Johannesburg - Sporting history is littered with tales of great teams and individuals who did not know when to quit and suffered humiliating exits.
Many South African supporters fear a similar fate awaits the 'green and gold' at the 2011 Rugby World Cup in New Zealand as they try to become the first country to successfully defend the title.
Up to 12 of the 2007 cup-winning team could start against Wales in Wellington on September 11 with retired Percy Montgomery and Os du Randt and injured Juan Smith the only definite absentees.
While some of the side that conquered England 15-6 in the Paris final remain worthy of starting places, there are large question marks hanging over others like captain and hooker John Smit.
Johannesburg Star writer Jacques van der Westhuyzen puts 2007 skipper Smit fourth behind Bismarck du Plessis, Chiliboy Ralepelle and Adriaan Strauss in a South African hookers order of merit.
The Times columnist Archie Henderson was equally blunt: "He (Smit) is not the best hooker in the country, nor, indeed, the second best. He is not even among the top 10 tight-heads."
When coach Peter de Villiers sends Du Plessis on as a replacement, he regularly moves Smit to tighthead prop with sometimes disastrous results for the team.
In a home Tri-Nations Test loss to Australia this month, a Springbok scrum that had held its own suddenly fell apart in the closing stages when Smit switched front-row positions.
Wings JP Pietersen and Bryan Habana, flyhalf Butch James, tight-head CJ van der Linde, lock Bakkies Botha and utility forward Danie Rossouw are others who have battled at times.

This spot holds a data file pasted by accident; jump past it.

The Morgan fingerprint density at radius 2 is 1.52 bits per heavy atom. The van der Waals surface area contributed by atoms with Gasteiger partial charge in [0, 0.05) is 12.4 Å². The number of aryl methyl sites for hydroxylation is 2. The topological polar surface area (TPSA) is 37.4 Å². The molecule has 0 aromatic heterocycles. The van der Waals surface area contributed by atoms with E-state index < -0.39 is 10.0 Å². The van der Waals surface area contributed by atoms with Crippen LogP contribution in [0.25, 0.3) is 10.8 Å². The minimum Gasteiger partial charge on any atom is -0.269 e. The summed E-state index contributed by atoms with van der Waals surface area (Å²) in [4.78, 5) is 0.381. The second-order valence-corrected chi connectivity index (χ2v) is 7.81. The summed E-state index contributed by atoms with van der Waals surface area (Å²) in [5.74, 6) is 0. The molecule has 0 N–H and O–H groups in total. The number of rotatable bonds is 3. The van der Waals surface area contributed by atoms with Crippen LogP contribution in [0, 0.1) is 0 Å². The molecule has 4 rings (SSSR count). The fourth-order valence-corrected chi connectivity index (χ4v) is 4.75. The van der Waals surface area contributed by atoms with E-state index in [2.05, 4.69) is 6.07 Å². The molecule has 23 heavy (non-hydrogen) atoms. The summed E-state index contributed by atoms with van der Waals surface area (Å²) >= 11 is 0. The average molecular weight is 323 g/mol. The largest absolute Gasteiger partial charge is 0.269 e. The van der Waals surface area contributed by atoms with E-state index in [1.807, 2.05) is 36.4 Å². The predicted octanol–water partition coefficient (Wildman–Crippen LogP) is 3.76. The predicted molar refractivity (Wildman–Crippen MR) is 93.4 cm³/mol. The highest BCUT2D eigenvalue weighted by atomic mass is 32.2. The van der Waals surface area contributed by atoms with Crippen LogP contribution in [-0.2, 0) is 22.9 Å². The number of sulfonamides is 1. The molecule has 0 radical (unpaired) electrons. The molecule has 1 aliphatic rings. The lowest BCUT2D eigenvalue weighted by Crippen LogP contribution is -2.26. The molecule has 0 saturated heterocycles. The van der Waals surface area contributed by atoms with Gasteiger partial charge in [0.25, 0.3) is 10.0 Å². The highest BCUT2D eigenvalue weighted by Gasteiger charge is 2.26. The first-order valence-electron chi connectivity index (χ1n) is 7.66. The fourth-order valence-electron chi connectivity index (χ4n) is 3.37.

Smit disagrees with the "geriatrics" label critics have stuck to his squad: "I believe we are a better squad now than in 2007 and we were a very good squad at that tournament."
"I cannot bear to watch the Springboks playing like this any more," moaned 2007 World Cup-winning coach Jake White after one home loss before his unsuccessful attempt to unseat De Villiers.
The current coach enjoyed a glorious 2009, winning a three-Test series with the British and Irish Lions and bringing the Tri-Nations trophy to South Africa for only the third time.
But the rest of a four-year reign has varied between been average, poor and dismal with pundits pointing to his inability to alter the course of a match in which South Africa are struggling.
He promised a new, bolder approach after replacing White, but the team seems set to take its much-loved kick-chase-harass approach into the World Cup despite repeated recent failures.
Vice-captain Matfield and Botha no longer lord the line-outs, the scrum can be vulnerable and a threequarter line that favours brawn over brain struggles endlessly to find gaps.
Injuries have also taken their toll with flank-cum-No 8 Smith, often the unsung star of a Springbok triumph, ruled out along with two-metre-plus third-choice lock Andries Bekker.
It will also concern De Villiers that likely first-choice flanks Schalk Burger and Heinrich Brussow have been battling injuries with the former missing the entire Tri-Nations.
But the biggest worry for many is uncertainty over who fills the vital flyhalf position with Morne Steyn, the best goal-kicker in the world when on song, suffering untimely poor form.
Alternative James, who helped the Springboks win in Paris, offers more flair but his goal kicking is erratic and he has a habit of making rash challenges that bring yellow cards.
Fourie du Preez only recently returned from an injury-induced 21-month Test absence and the scrumhalf considered the best in the world two seasons ago must prove himself again.
South Africa should win a group including Fiji, Namibia, Samoa and Wales, but if they get past likely quarter-finals opponents Ireland, their nemesis the All Blacks loom large.